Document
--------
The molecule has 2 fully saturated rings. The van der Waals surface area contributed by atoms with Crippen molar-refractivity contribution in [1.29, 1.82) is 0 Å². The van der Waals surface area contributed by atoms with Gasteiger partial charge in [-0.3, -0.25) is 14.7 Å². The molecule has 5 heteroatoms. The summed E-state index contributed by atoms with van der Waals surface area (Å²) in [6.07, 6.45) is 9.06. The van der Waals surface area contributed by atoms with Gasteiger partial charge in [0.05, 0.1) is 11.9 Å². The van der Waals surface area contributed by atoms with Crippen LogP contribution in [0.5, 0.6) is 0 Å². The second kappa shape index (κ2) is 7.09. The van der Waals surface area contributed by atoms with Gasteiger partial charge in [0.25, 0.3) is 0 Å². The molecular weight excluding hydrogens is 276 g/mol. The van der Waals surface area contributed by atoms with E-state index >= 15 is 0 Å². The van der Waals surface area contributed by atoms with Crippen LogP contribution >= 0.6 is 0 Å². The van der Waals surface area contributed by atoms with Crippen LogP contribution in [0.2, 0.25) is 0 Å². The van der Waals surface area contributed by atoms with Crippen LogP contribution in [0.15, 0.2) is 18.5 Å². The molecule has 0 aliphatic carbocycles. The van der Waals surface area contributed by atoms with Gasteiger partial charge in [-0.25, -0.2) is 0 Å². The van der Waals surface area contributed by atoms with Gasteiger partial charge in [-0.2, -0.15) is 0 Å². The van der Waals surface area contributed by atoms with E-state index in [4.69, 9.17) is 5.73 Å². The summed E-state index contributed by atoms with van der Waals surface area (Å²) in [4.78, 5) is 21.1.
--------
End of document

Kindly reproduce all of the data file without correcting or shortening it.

The molecule has 2 fully saturated rings. The van der Waals surface area contributed by atoms with Crippen molar-refractivity contribution in [1.29, 1.82) is 0 Å². The van der Waals surface area contributed by atoms with Gasteiger partial charge in [-0.3, -0.25) is 14.7 Å². The molecule has 5 heteroatoms. The summed E-state index contributed by atoms with van der Waals surface area (Å²) in [6.07, 6.45) is 9.06. The van der Waals surface area contributed by atoms with Gasteiger partial charge in [0.05, 0.1) is 11.9 Å². The van der Waals surface area contributed by atoms with Crippen LogP contribution in [0.5, 0.6) is 0 Å². The second kappa shape index (κ2) is 7.09. The van der Waals surface area contributed by atoms with Gasteiger partial charge in [0.25, 0.3) is 0 Å². The molecular weight excluding hydrogens is 276 g/mol. The van der Waals surface area contributed by atoms with E-state index >= 15 is 0 Å². The van der Waals surface area contributed by atoms with Crippen LogP contribution >= 0.6 is 0 Å². The van der Waals surface area contributed by atoms with Crippen LogP contribution in [0.2, 0.25) is 0 Å². The van der Waals surface area contributed by atoms with Crippen LogP contribution in [0.15, 0.2) is 18.5 Å². The molecule has 0 aliphatic carbocycles. The van der Waals surface area contributed by atoms with Gasteiger partial charge in [-0.25, -0.2) is 0 Å². The van der Waals surface area contributed by atoms with Gasteiger partial charge in [-0.2, -0.15) is 0 Å². The van der Waals surface area contributed by atoms with E-state index in [4.69, 9.17) is 5.73 Å². The summed E-state index contributed by atoms with van der Waals surface area (Å²) in [4.78, 5) is 21.1.